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The action's great. 
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And the details are nice.
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The story, which has a light tone and never takes itself too seriously, is focused around a pair of warrior "dragons" who are rooting out ancient supernatural evil wherever they find it. Think Deadly Hands of Kung Fu, and tracksuit Iron Fist meets John Constantine in an Enter the Dragon remake.

The lightly worn pop-culture references don't stop there. Issue 1/12 was action-packed and full of gags, but still managed to lay the foundations of a sprawling story and establish a compelling set of personalities. And c'mon— Ninja exorcists? That's got all kinds of potential.

The self-published Rise of the Golden Dragon is slated to come out once a month. Find out more about that and other titles at Fanboycomics.com


Friday, April 27, 2018

Dammit Gannett: Fabulous Prizes Edition

Posted By on Fri, Apr 27, 2018 at 9:27 AM

Picking on the Commercial Appeal used to be its own reward, back in the day when they were the big corporate Goliath and we were the little dude with a slingshot. As the paper has continued to decline, it's become a weekly, though not entirely joyless, chore. Still, it's good to feel appreciated. So thanks, Jim Palmer, for this cartoon inspired by Fly on the Wall's regular "Dammit Gannett" feature.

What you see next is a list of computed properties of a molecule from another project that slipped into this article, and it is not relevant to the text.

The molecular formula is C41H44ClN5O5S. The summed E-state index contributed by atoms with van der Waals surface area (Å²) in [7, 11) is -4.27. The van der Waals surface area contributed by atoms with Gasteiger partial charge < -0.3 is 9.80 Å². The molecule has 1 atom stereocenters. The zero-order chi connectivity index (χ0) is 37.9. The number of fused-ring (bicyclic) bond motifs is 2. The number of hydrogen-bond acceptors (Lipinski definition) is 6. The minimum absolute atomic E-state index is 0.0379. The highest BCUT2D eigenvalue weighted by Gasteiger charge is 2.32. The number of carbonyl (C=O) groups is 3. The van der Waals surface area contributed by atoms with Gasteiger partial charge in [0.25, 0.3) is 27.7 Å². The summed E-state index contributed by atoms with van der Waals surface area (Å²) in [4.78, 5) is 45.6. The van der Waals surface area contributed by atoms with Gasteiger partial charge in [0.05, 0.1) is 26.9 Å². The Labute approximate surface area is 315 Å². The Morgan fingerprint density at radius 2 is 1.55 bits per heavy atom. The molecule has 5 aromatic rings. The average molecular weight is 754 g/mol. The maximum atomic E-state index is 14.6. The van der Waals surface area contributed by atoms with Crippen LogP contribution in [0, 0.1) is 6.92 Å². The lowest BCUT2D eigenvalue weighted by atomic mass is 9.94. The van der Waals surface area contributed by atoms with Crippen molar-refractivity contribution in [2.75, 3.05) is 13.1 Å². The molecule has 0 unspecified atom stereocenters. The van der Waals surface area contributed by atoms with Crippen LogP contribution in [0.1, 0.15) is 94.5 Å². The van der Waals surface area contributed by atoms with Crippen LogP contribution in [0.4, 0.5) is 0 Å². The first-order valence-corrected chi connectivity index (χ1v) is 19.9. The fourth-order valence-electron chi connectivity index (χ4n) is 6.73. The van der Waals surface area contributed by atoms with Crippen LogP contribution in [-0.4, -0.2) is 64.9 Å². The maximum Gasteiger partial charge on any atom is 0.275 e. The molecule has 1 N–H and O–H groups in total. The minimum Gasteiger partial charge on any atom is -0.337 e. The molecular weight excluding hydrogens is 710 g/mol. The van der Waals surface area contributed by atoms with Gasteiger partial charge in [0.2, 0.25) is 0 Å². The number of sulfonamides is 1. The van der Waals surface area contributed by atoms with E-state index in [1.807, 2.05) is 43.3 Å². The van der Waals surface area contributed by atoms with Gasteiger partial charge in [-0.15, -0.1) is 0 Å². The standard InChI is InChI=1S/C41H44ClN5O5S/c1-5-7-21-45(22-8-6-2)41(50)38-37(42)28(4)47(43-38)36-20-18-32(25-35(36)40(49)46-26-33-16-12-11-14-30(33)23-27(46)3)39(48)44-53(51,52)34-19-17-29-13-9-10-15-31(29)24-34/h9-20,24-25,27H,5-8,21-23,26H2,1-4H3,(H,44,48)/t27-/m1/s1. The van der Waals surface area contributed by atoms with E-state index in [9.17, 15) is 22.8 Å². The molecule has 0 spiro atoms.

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Jim's a first generation Memphis Flyer vet who contributed illustrations for columns by Lydel Sims. He's the creator of Memphis' own Li'l E and your Pesky Fly's very favorite cartoon about the journalist's life. 
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Wednesday, October 25, 2017

Go to Helvis

Posted By on Wed, Oct 25, 2017 at 5:38 PM